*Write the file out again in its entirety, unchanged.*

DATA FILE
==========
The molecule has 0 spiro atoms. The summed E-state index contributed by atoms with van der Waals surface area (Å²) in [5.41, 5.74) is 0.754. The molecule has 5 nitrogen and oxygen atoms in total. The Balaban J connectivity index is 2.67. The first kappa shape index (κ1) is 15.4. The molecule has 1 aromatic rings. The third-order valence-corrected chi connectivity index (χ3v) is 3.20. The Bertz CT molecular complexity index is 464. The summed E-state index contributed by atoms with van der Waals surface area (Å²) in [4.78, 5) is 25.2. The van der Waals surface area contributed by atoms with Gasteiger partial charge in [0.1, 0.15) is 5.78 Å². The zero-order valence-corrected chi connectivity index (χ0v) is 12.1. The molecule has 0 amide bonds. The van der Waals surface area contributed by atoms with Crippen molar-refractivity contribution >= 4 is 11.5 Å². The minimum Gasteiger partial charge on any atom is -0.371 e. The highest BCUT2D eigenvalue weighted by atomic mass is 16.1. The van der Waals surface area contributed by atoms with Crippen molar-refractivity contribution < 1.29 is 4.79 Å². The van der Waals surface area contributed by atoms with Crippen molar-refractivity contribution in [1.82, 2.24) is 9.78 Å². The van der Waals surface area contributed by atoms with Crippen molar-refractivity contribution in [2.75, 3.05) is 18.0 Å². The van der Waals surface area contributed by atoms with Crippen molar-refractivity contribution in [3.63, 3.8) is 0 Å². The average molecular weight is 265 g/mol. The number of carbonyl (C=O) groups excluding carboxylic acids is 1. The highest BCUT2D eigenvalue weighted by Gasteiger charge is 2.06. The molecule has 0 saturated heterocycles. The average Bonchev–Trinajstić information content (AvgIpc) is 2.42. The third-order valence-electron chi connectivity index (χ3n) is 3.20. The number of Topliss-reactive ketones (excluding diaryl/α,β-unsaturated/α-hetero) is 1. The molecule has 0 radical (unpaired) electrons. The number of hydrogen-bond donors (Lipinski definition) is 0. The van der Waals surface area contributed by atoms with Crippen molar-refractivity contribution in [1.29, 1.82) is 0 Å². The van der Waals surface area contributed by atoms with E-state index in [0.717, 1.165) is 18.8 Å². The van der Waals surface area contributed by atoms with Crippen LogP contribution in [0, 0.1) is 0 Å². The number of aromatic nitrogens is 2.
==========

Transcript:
The molecule has 0 spiro atoms. The summed E-state index contributed by atoms with van der Waals surface area (Å²) in [5.41, 5.74) is 0.754. The molecule has 5 nitrogen and oxygen atoms in total. The Balaban J connectivity index is 2.67. The first kappa shape index (κ1) is 15.4. The molecule has 1 aromatic rings. The third-order valence-corrected chi connectivity index (χ3v) is 3.20. The Bertz CT molecular complexity index is 464. The summed E-state index contributed by atoms with van der Waals surface area (Å²) in [4.78, 5) is 25.2. The van der Waals surface area contributed by atoms with Gasteiger partial charge in [0.1, 0.15) is 5.78 Å². The zero-order valence-corrected chi connectivity index (χ0v) is 12.1. The molecule has 0 amide bonds. The van der Waals surface area contributed by atoms with Crippen molar-refractivity contribution >= 4 is 11.5 Å². The minimum Gasteiger partial charge on any atom is -0.371 e. The highest BCUT2D eigenvalue weighted by atomic mass is 16.1. The van der Waals surface area contributed by atoms with Crippen molar-refractivity contribution < 1.29 is 4.79 Å². The van der Waals surface area contributed by atoms with Crippen molar-refractivity contribution in [1.82, 2.24) is 9.78 Å². The van der Waals surface area contributed by atoms with Crippen molar-refractivity contribution in [2.75, 3.05) is 18.0 Å². The van der Waals surface area contributed by atoms with Crippen molar-refractivity contribution in [3.63, 3.8) is 0 Å². The average molecular weight is 265 g/mol. The number of carbonyl (C=O) groups excluding carboxylic acids is 1. The highest BCUT2D eigenvalue weighted by Gasteiger charge is 2.06. The molecule has 0 saturated heterocycles. The average Bonchev–Trinajstić information content (AvgIpc) is 2.42. The third-order valence-electron chi connectivity index (χ3n) is 3.20. The number of Topliss-reactive ketones (excluding diaryl/α,β-unsaturated/α-hetero) is 1. The molecule has 0 radical (unpaired) electrons. The number of hydrogen-bond donors (Lipinski definition) is 0. The van der Waals surface area contributed by atoms with Crippen molar-refractivity contribution in [1.29, 1.82) is 0 Å². The van der Waals surface area contributed by atoms with E-state index in [0.717, 1.165) is 18.8 Å². The van der Waals surface area contributed by atoms with Crippen LogP contribution in [0, 0.1) is 0 Å². The number of aromatic nitrogens is 2.